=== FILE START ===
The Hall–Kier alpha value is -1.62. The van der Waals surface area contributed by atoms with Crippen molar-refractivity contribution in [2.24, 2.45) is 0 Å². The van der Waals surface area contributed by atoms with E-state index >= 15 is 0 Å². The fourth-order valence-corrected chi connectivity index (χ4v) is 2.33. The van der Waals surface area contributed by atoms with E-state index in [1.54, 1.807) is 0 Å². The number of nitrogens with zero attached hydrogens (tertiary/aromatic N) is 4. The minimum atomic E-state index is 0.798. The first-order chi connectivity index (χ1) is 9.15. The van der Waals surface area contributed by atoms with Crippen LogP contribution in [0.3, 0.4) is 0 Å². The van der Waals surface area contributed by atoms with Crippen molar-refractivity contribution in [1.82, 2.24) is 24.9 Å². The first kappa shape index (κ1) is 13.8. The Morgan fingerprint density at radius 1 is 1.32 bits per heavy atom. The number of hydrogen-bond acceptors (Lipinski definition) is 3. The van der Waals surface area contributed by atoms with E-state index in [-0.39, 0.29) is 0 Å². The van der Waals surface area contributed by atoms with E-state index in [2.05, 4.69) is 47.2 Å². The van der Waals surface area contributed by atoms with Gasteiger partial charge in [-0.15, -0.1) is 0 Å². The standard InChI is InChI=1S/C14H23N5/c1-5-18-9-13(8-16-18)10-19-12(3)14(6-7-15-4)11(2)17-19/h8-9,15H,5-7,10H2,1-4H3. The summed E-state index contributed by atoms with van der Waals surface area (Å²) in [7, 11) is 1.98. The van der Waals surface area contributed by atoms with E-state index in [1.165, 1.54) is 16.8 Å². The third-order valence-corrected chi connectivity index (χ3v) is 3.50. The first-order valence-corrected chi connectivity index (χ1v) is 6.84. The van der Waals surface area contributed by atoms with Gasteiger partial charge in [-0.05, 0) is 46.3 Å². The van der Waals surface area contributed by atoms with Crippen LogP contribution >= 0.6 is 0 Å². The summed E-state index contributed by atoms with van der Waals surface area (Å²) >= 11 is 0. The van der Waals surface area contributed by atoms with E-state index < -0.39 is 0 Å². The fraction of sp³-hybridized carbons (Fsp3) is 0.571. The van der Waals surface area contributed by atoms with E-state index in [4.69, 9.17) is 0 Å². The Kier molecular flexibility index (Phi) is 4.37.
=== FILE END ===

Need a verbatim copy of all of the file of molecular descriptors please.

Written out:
The Hall–Kier alpha value is -1.62. The van der Waals surface area contributed by atoms with Crippen molar-refractivity contribution in [2.24, 2.45) is 0 Å². The van der Waals surface area contributed by atoms with E-state index >= 15 is 0 Å². The fourth-order valence-corrected chi connectivity index (χ4v) is 2.33. The van der Waals surface area contributed by atoms with E-state index in [1.54, 1.807) is 0 Å². The number of nitrogens with zero attached hydrogens (tertiary/aromatic N) is 4. The minimum atomic E-state index is 0.798. The first-order chi connectivity index (χ1) is 9.15. The van der Waals surface area contributed by atoms with Crippen LogP contribution in [0.3, 0.4) is 0 Å². The van der Waals surface area contributed by atoms with Crippen molar-refractivity contribution in [1.82, 2.24) is 24.9 Å². The first kappa shape index (κ1) is 13.8. The Morgan fingerprint density at radius 1 is 1.32 bits per heavy atom. The number of hydrogen-bond acceptors (Lipinski definition) is 3. The van der Waals surface area contributed by atoms with E-state index in [-0.39, 0.29) is 0 Å². The van der Waals surface area contributed by atoms with E-state index in [2.05, 4.69) is 47.2 Å². The van der Waals surface area contributed by atoms with Gasteiger partial charge in [-0.15, -0.1) is 0 Å². The standard InChI is InChI=1S/C14H23N5/c1-5-18-9-13(8-16-18)10-19-12(3)14(6-7-15-4)11(2)17-19/h8-9,15H,5-7,10H2,1-4H3. The summed E-state index contributed by atoms with van der Waals surface area (Å²) in [7, 11) is 1.98. The van der Waals surface area contributed by atoms with E-state index in [1.165, 1.54) is 16.8 Å². The third-order valence-corrected chi connectivity index (χ3v) is 3.50. The first-order valence-corrected chi connectivity index (χ1v) is 6.84. The van der Waals surface area contributed by atoms with Gasteiger partial charge in [-0.05, 0) is 46.3 Å². The van der Waals surface area contributed by atoms with Crippen LogP contribution >= 0.6 is 0 Å². The summed E-state index contributed by atoms with van der Waals surface area (Å²) >= 11 is 0. The van der Waals surface area contributed by atoms with E-state index < -0.39 is 0 Å². The fraction of sp³-hybridized carbons (Fsp3) is 0.571. The van der Waals surface area contributed by atoms with E-state index in [4.69, 9.17) is 0 Å². The Kier molecular flexibility index (Phi) is 4.37.